In September 2014, I had the pleasure of attending the Countdown to Zero AIDS event in Denver, Colorado. This event was sponsored by the United Methodist Global AIDS Fund and featured a number of prominent speakers. I was asked to bring Native youth from our community. I selected two boys and three girls. Some of these youth had never flown on a plane and some of them had never met each other. A requirement for them to attend this event was that they would come back to their churches and teach a class on human sexuality.
I have had the privilege of chaperoning youth for eight years to writing events, but this was the first group to learn about AIDS and how it is affecting the Native communities. Of the six youth at the meeting five of them came from Western North Carolina Conference. These youth were special in that while they were connected with their Native American heritage and identity, they also had phones and email addresses. Youth such as these can help build bridges between Native Americans and others. Their age was 14 to 17. I must say I was proud of them as they participated in panel discussions and they were very outspoken in their group.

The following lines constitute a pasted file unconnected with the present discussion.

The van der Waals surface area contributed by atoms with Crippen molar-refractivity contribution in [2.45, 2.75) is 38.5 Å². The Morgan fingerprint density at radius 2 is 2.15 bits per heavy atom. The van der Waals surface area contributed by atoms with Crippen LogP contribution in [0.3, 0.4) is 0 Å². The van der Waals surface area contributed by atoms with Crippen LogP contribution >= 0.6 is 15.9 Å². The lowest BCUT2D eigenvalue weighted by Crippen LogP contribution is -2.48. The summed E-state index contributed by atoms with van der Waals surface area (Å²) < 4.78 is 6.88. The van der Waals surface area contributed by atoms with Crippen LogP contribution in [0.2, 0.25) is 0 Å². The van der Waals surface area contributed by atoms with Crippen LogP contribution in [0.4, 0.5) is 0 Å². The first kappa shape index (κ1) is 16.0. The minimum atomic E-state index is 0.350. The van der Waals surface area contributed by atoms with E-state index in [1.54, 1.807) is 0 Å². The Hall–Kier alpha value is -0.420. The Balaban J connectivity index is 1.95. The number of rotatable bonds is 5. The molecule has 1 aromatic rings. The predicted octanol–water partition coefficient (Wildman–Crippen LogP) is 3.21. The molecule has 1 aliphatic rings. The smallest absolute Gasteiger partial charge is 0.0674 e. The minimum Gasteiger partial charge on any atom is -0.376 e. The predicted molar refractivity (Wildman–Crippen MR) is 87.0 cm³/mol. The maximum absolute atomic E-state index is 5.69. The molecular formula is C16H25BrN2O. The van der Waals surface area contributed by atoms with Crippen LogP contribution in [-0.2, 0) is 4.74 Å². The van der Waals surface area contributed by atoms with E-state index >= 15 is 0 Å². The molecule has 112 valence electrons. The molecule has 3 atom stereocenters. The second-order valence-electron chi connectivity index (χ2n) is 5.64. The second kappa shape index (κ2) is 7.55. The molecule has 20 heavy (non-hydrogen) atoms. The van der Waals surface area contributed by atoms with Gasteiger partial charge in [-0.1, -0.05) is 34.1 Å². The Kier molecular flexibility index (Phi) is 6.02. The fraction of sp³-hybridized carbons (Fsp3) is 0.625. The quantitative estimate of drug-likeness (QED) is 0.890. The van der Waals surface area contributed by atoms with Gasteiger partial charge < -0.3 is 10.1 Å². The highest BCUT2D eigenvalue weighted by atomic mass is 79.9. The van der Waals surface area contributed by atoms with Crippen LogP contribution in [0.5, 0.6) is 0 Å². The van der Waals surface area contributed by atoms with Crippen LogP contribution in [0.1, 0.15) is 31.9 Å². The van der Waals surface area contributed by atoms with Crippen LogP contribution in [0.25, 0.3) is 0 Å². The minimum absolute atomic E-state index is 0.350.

Since returning from the conference Noah, a youth from Charlotte, has spoken to two churches about AIDS and how it can be prevented. Takota Hammonds and Cameron Watson have spoken at Triad Native American Church. These youth are now AIDS Ambassadors. They can teach their peers, their churches families that AIDS is preventable and no longer carries a death sentence. Today these youth are teaching that it’s OK to speak about AIDS in our churches and that the church is a place that sexuality should be talked about.
Daphine L. Strickland